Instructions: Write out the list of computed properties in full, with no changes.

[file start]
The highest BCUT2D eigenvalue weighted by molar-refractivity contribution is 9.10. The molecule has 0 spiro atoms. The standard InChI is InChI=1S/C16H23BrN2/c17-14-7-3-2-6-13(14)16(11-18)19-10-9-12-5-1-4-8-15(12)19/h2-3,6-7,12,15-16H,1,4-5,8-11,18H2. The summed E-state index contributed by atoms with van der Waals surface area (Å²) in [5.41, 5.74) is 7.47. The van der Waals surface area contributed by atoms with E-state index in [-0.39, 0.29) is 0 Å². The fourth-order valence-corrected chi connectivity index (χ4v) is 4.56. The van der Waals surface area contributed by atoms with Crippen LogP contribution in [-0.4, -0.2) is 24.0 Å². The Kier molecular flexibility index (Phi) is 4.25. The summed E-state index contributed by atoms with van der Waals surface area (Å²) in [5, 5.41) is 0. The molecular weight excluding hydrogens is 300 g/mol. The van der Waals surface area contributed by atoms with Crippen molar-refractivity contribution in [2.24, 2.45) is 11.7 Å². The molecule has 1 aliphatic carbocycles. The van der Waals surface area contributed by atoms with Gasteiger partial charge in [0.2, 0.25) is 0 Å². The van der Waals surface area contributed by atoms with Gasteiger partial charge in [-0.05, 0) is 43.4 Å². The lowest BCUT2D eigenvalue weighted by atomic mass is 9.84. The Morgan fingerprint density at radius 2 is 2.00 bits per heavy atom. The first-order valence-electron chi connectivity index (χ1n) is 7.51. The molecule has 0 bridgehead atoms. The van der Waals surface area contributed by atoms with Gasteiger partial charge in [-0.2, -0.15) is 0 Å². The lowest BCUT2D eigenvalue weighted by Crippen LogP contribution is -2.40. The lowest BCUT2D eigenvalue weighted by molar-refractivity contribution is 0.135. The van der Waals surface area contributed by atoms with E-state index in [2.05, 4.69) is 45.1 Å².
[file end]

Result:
The highest BCUT2D eigenvalue weighted by molar-refractivity contribution is 9.10. The molecule has 0 spiro atoms. The standard InChI is InChI=1S/C16H23BrN2/c17-14-7-3-2-6-13(14)16(11-18)19-10-9-12-5-1-4-8-15(12)19/h2-3,6-7,12,15-16H,1,4-5,8-11,18H2. The summed E-state index contributed by atoms with van der Waals surface area (Å²) in [5.41, 5.74) is 7.47. The van der Waals surface area contributed by atoms with E-state index in [-0.39, 0.29) is 0 Å². The fourth-order valence-corrected chi connectivity index (χ4v) is 4.56. The van der Waals surface area contributed by atoms with Crippen LogP contribution in [-0.4, -0.2) is 24.0 Å². The Kier molecular flexibility index (Phi) is 4.25. The summed E-state index contributed by atoms with van der Waals surface area (Å²) in [5, 5.41) is 0. The molecular weight excluding hydrogens is 300 g/mol. The van der Waals surface area contributed by atoms with Crippen molar-refractivity contribution in [2.24, 2.45) is 11.7 Å². The molecule has 1 aliphatic carbocycles. The van der Waals surface area contributed by atoms with Gasteiger partial charge in [0.2, 0.25) is 0 Å². The van der Waals surface area contributed by atoms with Gasteiger partial charge in [-0.05, 0) is 43.4 Å². The lowest BCUT2D eigenvalue weighted by atomic mass is 9.84. The Morgan fingerprint density at radius 2 is 2.00 bits per heavy atom. The first-order valence-electron chi connectivity index (χ1n) is 7.51. The molecule has 0 bridgehead atoms. The van der Waals surface area contributed by atoms with Gasteiger partial charge in [-0.2, -0.15) is 0 Å². The lowest BCUT2D eigenvalue weighted by Crippen LogP contribution is -2.40. The lowest BCUT2D eigenvalue weighted by molar-refractivity contribution is 0.135. The van der Waals surface area contributed by atoms with E-state index in [2.05, 4.69) is 45.1 Å².